Politicians who actually believe the govt has no business in business, and a cadre of self proclaimed influential experts, who believe almost anyone else, including many much smaller, less well resourced nations, can do/is better than us, at almost anything!
Rhrosty.
Posted by Rhrosty, Monday, 24 March 2014 11:49:29 AM
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Only preparations for war, in the shape of Defence industries, can save South Australia.

On SA's wish list is the proposed 36 Billion dollar new submarine project, an extra Air Warfare Destroyer (although unlikely) and perhaps Global Hawk Drones operating from RAAF Base Edinburgh.

On the confirmed to-do list is the future P8 Poseidon aircraft operating from RAAF Base Edinburgh, aerospace weapons tests at Woomera, and finishing the 3 AWDs and 2 LHDs.

All that mean lots of Federal-taxpayer's money for SA.
Posted by plantagenet, Monday, 24 March 2014 12:11:33 PM
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In "Adelaide lost in space as brain pool shrinks" (24 March 2014) details Adelaideís long term economic decline, but suggests no solutions. One my visits to Adelaide, I have looked at the Defecne and Education industries as obvious areas for expansion. See:

* Adelaide: The Hi-Tech Arsenal of Australia : http://blog.tomw.net.au/2012/05/adelaide-hi-tech-arsenal-of-australia.html

As plantagenet suggests (24 March 2014 12:11:33 PM) one possible growth area for South Australia is Defence industry. The major part of this would be the new submarine project, but that is some years from being a large employer and, in my view, the current plan to build 12 of the world's largest conventional submarines is unworkable.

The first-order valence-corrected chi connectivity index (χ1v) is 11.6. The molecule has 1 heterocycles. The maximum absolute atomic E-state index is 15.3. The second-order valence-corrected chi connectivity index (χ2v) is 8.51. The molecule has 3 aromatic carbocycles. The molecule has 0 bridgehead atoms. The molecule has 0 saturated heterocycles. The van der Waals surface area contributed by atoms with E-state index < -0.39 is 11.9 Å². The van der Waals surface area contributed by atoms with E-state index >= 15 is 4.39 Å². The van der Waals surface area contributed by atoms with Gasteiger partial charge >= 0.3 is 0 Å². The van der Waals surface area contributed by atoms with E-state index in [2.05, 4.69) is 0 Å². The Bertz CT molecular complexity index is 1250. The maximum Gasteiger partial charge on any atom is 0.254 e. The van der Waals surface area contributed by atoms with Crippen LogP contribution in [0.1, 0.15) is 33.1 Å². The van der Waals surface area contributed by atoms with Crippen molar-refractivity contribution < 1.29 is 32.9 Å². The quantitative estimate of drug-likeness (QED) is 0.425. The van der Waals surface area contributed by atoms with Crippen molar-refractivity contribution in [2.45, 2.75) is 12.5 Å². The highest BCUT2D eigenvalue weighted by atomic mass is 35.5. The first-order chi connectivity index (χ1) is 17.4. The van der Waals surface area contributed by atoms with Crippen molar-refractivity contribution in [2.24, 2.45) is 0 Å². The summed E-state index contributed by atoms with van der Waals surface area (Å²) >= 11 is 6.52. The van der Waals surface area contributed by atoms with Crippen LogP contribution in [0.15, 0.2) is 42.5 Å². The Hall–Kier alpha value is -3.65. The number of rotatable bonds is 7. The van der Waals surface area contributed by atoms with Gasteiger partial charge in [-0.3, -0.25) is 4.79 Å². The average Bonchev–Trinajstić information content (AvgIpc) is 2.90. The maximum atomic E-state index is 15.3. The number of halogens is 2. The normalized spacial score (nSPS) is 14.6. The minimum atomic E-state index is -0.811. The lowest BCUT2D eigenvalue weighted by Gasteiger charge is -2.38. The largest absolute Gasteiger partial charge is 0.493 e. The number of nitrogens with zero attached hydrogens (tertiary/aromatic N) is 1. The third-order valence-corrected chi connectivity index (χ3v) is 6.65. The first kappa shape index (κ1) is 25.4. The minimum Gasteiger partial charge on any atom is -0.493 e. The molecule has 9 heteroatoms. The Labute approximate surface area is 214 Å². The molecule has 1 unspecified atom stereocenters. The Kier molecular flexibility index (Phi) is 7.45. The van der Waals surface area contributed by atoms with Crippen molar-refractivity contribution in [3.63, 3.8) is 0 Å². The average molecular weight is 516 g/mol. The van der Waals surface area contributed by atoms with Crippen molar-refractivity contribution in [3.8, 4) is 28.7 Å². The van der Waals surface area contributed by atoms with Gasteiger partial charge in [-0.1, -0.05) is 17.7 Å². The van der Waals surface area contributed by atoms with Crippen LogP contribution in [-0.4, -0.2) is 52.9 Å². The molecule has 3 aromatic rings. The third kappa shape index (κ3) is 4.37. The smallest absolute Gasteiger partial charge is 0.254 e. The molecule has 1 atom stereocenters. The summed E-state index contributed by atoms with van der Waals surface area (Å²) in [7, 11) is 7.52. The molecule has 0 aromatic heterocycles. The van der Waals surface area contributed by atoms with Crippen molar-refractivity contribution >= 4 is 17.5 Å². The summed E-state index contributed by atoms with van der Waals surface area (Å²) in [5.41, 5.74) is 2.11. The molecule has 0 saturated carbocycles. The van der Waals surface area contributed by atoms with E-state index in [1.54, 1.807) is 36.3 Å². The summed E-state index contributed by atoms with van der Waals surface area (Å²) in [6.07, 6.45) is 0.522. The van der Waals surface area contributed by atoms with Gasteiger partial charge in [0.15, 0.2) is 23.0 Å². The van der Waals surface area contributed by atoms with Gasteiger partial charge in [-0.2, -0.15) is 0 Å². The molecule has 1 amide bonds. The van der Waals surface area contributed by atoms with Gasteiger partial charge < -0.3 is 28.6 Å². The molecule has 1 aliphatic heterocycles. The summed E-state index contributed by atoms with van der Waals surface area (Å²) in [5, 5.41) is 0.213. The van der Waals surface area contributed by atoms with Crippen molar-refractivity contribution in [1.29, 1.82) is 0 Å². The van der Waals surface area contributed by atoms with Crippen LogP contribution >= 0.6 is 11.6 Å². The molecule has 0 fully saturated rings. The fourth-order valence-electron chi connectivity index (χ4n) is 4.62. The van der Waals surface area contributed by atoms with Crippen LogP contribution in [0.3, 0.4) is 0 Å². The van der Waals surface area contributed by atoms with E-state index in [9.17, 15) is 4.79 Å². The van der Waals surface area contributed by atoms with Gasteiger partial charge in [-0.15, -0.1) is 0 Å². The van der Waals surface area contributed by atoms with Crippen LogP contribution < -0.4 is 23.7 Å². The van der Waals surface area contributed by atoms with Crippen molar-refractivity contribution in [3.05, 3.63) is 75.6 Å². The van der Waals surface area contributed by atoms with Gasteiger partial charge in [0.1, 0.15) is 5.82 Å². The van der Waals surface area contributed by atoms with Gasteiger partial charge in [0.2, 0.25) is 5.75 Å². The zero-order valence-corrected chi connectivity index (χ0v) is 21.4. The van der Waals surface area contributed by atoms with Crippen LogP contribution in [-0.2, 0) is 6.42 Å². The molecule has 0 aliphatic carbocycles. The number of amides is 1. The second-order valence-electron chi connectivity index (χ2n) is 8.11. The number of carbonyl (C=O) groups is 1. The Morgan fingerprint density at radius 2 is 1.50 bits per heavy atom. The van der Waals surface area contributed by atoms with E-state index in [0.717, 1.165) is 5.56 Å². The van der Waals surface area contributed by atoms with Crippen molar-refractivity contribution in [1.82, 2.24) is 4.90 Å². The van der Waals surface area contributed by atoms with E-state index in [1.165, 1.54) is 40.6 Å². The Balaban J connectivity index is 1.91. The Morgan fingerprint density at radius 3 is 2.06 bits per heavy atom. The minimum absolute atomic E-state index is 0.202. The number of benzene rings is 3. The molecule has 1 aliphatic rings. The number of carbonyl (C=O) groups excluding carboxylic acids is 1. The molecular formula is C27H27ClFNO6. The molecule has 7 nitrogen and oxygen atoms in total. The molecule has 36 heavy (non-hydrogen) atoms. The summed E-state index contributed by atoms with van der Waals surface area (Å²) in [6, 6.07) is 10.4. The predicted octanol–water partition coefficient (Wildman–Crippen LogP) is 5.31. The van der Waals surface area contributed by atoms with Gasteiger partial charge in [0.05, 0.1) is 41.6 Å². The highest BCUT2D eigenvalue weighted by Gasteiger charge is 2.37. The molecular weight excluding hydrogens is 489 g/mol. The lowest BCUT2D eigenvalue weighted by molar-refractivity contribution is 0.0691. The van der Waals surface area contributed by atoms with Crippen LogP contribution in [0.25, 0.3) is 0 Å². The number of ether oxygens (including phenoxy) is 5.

P8 Poseidon maritime patrol aircraft have been selected by Australia, but not yet ordered (although the good showing of the P-8 is the current Southern Indian Ocean search may accelerate the order): http://blog.tomw.net.au/2014/03/maritime-patrol-aircraft-with.html

Similarly the Northrop Grumman MQ-4C Triton long range maritime UAV has been selected by Australia, but not yet ordered. The decision was prematurely announced during the SA election by the PM to bolster the Liberal party election campaign (fortunately the aircraft are more effective than that strategy was). I would not be surprised to find a Triton has been secretly operating over the Southern Indian Ocean: http://blog.tomw.net.au/2014/03/australia-to-acquire-long-range.html

However, the P-8 and Tritons are off-the-shelf purchases and will provide few jobs for SA. In the interim, SA should encourage the smaller defence companies quietly working away in the city and in the technology parks near university campuses.

The higher education export industry should not be neglected by SA. One underutilised resource which South Australia has is Brenda Aynsley OAM FACS CP, President of the Australian Computer Society and a standards setter in the field of international professional education: http://blog.tomw.net.au/2014/01/order-of-australia-for-brenda-aynsley.html
Posted by tomw, Monday, 24 March 2014 4:22:45 PM
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There are lots of areas whereby SA and its people can do better for themselves... but relying upon poorly run and Sydney centric organisations such as the ACS is not one of them.
Posted by bigmal, Tuesday, 25 March 2014 8:58:12 AM